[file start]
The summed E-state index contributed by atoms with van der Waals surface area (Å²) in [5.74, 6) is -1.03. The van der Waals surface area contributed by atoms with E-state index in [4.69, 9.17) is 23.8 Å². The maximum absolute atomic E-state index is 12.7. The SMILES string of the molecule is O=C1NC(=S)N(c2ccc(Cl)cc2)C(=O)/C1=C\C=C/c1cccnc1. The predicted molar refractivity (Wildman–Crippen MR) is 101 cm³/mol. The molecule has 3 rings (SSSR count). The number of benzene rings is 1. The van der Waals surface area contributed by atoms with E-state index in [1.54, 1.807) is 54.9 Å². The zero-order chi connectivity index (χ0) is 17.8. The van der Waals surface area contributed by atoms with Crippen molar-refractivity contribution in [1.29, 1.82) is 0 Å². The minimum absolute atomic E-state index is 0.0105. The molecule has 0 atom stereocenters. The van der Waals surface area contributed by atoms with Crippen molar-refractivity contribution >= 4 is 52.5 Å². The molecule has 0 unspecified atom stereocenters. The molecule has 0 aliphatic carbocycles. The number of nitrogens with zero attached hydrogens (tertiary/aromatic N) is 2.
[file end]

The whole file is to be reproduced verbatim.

The summed E-state index contributed by atoms with van der Waals surface area (Å²) in [5.74, 6) is -1.03. The van der Waals surface area contributed by atoms with E-state index in [4.69, 9.17) is 23.8 Å². The maximum absolute atomic E-state index is 12.7. The SMILES string of the molecule is O=C1NC(=S)N(c2ccc(Cl)cc2)C(=O)/C1=C\C=C/c1cccnc1. The predicted molar refractivity (Wildman–Crippen MR) is 101 cm³/mol. The molecule has 3 rings (SSSR count). The number of benzene rings is 1. The van der Waals surface area contributed by atoms with E-state index in [1.54, 1.807) is 54.9 Å². The zero-order chi connectivity index (χ0) is 17.8. The van der Waals surface area contributed by atoms with Crippen molar-refractivity contribution in [1.29, 1.82) is 0 Å². The minimum absolute atomic E-state index is 0.0105. The molecule has 0 atom stereocenters. The van der Waals surface area contributed by atoms with Crippen molar-refractivity contribution >= 4 is 52.5 Å². The molecule has 0 unspecified atom stereocenters. The molecule has 0 aliphatic carbocycles. The number of nitrogens with zero attached hydrogens (tertiary/aromatic N) is 2.